There’s a saying that goes, “When your past calls, don’t answer. It has nothing new to say.” Painful as it may seem, a lot of us still try to hold on to past memories that make us feel a sense of regret. The constant replay of past memories, decisions, and interactions with people go over and over that sometimes torture our minds.
Have you ever heard of the term “rumination“? Its original use came from the habits done by cows. When cows eat grass, they regurgitate in the first instance. After this, they chew on the same grass again, all with the presence of spit and dirt.
The same can be said about human rumination. We have already “regurgitated” the past, yet some of us still choose to chew on it the second instance, and sometimes even multiple times. Although cows benefit from rumination, we certainly don’t.
There are multiple studies that show the bad effects of constant rumination. Some of the harmful consequences of continuously replaying past thoughts are:
There’s a study that showed that those who keep on dwelling in the past are more prone to being depressed. Participants were divided, and some were asked to ruminate, while others performed healthy holistic distractions such as meditation and yoga. The study proved that those who are in the ruminating state reported more depressive moods.
When people think of the past constantly, the repeated thoughts and statements alter their perception. This may prove to be challenging if they want to make present decisions, but are crippled by their past thoughts. Another study found out that women who constantly ruminated waited 2 months longer to get a checkup upon discovery of a breast lump, compared to those who didn’t ruminate.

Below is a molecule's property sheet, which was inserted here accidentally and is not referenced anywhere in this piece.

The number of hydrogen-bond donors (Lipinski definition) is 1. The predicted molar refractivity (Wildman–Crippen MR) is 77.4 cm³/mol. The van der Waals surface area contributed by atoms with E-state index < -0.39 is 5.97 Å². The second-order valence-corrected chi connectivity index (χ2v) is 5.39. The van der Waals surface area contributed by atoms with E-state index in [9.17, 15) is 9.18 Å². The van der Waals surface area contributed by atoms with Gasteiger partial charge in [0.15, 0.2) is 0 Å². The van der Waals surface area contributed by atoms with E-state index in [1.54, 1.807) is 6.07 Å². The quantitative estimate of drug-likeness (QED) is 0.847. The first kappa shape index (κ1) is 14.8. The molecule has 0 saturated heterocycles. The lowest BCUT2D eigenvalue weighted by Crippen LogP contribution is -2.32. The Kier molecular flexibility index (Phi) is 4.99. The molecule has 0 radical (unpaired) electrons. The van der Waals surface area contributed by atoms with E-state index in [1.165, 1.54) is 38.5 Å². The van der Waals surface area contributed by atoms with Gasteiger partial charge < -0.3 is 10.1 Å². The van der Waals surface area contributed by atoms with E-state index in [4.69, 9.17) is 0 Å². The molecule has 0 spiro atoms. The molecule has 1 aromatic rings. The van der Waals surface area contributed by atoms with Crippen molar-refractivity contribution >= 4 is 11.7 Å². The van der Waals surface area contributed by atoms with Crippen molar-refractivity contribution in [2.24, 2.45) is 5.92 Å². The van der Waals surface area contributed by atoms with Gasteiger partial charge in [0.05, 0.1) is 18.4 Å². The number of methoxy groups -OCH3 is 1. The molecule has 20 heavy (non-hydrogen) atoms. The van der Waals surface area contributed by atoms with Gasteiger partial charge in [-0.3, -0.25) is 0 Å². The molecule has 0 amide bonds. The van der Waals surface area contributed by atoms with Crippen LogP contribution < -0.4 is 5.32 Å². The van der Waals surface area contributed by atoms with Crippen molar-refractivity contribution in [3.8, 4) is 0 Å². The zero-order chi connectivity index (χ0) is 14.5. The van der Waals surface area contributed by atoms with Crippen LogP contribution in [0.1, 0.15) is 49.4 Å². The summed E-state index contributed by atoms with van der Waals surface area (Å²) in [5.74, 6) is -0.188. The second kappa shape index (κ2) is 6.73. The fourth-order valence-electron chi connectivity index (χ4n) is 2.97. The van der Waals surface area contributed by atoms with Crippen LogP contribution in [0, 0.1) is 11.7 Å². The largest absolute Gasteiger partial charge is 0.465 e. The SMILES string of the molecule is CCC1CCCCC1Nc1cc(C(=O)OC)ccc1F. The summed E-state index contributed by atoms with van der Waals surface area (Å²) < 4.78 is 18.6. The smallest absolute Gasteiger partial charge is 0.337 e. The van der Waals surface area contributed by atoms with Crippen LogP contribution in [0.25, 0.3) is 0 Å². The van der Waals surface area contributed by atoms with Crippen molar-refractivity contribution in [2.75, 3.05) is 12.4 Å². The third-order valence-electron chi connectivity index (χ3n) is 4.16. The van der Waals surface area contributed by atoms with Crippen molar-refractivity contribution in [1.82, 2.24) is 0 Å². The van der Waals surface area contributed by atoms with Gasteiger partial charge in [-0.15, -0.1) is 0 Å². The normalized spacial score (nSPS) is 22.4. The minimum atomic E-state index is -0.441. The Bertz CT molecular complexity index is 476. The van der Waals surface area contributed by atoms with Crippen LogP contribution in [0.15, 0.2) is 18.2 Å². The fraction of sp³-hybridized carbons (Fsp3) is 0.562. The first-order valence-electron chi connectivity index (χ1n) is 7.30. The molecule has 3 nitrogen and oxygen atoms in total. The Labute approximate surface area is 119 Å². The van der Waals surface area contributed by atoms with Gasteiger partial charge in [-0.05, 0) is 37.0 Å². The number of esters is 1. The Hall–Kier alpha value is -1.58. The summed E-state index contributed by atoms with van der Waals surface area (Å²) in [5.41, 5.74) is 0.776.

Rumination does not only come with psychological effects, but it can also bring out negative physical problems. Those who constantly ruminate may find themselves in a prolonged stressed state, which often causes high blood pressure, and possibly, a higher risk of cardiovascular disease.
Given the alarming concerns that dwelling in the past can bring, what are some ways to live in the present with no regrets? Here are some of the actionable tips you can start today.
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Did you know that de-cluttering is also a great way to destress? Some of us may experience ruminating moods due to certain triggers. For example, you may have seen an old decor that reminded you of a horrible past relationship or an old plane ticket that brought painful memories.
Getting rid of these items in your home is somewhat symbolic–as you throw away these items in the trash, you are also throwing the bad memories that go with it. With a few exceptions of important documents, you can sort your items according to its usefulness. A good question to ask yourself when you are pondering about keeping an item is: “Does this bring me joy?” This is a question that minimalists often ask. Tidying up your space can help you focus on the present more.
In life, there are many things you cannot control–an overbearing boss, an inevitable argument with a loved one, or waking up with bad hair. However, there are some things that you can still take charge of, and that is your response towards things.